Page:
A couple years ago it was easy for a hotel to stand out on social media and “woo” Millennials with some creative social posts. But as more and more companies are getting in on the action, simply pushing photos and branded content at target markets becomes detrimental.
Marriott in-room screens
With more options for a guest to choose from on social media, it is simple to block the brands that appear unauthentic and lack relevancy. Millennials WANT to create content. They are creators more than any other generation in history. Why waste time creating a lot of content when your guests have already created better content for you to utilize?
Brands, please. … If you want to develop successful digital content strategies, campaigns, and sustainability, you need to understand the DNA of creator and community engagement. It’s imperative.
Understand this, the #1 goal in your marketing strategy is to create relationships, not to create content. Many hospitality brands are thinking too short-termed about social. Viral videos and having one famous person posting about you are worthless in the long-run. I call that “social infatuation.” You’re obsessed with a brand or celebrity for a second and then you forget about it, because the brand failed to recognize a fan needs nurturing.
To really capture new guests and retain current guests, you need to develop that relationship and create a purpose.
Atura Hotels website guest social hub
Sounds easy, so what’s the problem? The problem lies in the fact that the purpose is often forgotten or misconstrued. Many brands mistakenly believe that the main goal is to get people to post about you. But that’s where their social strategies fall short. The correct priority is to get your guests to see that as a brand, you care about them.
Social media gives you an extremely valuable opportunity; to make communication a two way street. Too often I see companies say, “Post with our hashtag, post with our hashtag, post with our hashtag”…but they don’t say anything else. That’s the definition of one-way communication.
Offering an incentive like, “Post with our hashtag and win a trip to San Francisco,” is a step in the right direction but still not as powerful as it could be.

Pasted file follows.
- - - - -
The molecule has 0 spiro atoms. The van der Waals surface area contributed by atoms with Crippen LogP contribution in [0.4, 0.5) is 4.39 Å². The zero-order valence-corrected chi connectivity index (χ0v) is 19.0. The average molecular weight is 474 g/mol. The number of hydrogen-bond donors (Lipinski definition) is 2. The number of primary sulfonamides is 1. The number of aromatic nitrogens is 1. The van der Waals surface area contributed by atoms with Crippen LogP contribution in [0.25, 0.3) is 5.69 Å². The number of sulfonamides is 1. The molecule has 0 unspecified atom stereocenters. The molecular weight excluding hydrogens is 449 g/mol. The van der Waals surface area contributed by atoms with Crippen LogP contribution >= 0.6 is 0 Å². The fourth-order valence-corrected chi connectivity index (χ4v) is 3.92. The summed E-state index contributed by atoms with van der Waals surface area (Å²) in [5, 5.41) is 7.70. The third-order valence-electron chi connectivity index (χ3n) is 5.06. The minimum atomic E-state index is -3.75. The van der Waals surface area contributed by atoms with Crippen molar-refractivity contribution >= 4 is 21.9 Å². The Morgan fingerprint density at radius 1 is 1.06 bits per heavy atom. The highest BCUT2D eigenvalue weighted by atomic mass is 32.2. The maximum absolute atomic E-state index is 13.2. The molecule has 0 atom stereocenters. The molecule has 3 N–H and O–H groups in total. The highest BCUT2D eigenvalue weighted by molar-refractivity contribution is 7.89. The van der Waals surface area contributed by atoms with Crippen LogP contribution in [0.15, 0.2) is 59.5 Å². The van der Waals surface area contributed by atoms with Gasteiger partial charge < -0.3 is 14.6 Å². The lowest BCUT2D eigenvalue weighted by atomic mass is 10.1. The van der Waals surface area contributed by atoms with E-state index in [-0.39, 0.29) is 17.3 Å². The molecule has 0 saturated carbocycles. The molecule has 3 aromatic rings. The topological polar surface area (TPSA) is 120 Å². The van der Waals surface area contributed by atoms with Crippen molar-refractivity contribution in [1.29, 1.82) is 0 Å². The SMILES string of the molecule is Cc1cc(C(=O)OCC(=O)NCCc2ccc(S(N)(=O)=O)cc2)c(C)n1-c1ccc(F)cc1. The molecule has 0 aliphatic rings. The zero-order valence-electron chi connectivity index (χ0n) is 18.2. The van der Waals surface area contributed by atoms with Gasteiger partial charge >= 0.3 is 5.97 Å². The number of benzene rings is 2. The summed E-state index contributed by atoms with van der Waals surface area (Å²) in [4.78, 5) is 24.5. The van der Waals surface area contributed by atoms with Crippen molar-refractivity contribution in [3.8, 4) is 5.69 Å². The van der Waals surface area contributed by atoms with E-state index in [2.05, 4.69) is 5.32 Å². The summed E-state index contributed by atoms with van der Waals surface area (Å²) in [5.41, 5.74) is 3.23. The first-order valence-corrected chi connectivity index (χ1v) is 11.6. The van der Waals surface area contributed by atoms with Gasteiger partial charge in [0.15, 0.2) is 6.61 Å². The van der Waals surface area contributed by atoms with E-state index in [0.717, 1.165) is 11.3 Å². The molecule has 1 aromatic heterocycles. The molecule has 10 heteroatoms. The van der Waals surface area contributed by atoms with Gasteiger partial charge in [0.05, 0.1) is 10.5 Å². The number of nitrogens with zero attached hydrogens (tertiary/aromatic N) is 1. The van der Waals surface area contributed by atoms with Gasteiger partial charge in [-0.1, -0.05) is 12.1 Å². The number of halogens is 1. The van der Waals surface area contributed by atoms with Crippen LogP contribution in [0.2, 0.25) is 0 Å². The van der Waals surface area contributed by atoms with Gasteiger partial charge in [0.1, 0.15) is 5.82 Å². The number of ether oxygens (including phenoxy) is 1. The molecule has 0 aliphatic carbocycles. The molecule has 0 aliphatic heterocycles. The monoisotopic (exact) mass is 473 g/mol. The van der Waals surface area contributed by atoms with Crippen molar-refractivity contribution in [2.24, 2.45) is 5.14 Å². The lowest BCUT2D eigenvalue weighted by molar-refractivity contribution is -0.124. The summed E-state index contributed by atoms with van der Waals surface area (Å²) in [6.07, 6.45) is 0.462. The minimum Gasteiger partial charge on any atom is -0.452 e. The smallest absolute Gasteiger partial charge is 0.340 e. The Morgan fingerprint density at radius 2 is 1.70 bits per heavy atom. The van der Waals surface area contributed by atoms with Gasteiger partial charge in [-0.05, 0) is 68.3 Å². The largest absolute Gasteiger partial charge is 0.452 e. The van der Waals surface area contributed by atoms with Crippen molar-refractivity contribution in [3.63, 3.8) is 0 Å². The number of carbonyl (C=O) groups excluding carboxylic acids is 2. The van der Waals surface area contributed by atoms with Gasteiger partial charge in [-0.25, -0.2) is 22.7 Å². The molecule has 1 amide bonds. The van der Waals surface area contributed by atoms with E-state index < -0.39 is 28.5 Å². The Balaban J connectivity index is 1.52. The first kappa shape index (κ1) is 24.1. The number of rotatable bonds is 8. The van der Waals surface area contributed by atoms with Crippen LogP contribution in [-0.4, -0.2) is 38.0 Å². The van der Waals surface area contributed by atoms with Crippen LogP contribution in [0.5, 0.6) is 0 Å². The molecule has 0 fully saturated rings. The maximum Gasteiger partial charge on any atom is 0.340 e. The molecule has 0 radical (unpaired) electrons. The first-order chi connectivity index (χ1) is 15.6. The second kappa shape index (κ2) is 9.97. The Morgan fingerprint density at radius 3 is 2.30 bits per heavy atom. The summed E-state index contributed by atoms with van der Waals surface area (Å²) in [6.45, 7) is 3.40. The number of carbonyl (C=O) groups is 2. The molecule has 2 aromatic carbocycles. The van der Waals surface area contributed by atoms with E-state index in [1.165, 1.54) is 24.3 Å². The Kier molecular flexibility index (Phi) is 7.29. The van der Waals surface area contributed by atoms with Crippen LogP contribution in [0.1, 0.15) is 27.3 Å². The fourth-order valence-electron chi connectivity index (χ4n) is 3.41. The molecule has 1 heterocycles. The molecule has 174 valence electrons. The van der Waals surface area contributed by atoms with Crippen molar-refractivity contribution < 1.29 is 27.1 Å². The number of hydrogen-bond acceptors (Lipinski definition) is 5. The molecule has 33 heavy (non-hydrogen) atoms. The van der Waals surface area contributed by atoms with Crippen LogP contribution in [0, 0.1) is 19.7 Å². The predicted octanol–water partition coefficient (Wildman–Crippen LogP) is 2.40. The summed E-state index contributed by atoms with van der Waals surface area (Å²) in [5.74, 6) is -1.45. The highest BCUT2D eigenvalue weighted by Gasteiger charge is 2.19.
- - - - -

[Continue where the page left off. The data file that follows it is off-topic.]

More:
To really be successful with Millennial marketing, hotels need to respond and demonstrate appreciation for the audience and fans who have invested a social media post talking about YOU. Failing to reciprocate for your fans is like failing to say thank you when someone holds the door open — after you’ve asked them to hold the door.
Don’t waste an opportunity to create that relationship with guests. They want your love and affection. A simple, “Hey Quinn, great picture!” goes a long way. And if you got 10,000 posts and can’t respond to everyone, how about displaying that content on your website or lobby screens for people to see, and then letting them know.
“Thanks to everyone that posted for us. We got SOOO many posts that we can’t thank you all individually, but check out your pictures on our website and lobby screens to show our appreciation.”
These extra demonstrations of respect for your guests are what will allow your hotel to stand out among the competition. It’s too common and extremely frustrating to see a poster with just a hashtag and nothing else. Show a purpose, and be the reason that the guest wants to post.
47 percent of millennials are influenced in their purchases by social media, compared to 19 percent for all other age groups.
Sofitel Dubai The Palm Resort & Spa – In Room Social Channel
Old content is a killer. Fresh content can drive more conversions, higher awareness, and increased acceptance. Outdated display platforms make you wait extended periods of time to update your created content loop. What good is a five week lag time in an age when we are trying to shoot a pod through a tube at 700 mph to transport people from LA to San Francisco in 30 minutes. Five weeks is an eternity!
It’s like grandma always said, “If your social media content isn’t always fresh and relevant, how will you build a real relationship with your guests?” (she actually probably didn’t say this).
Nobody wants “social infatuation”. Why waste your time with content that doesn’t excite and drive long-term relationships? The technology is there, and hotels are seeing the power. Is your hotel a part of the change?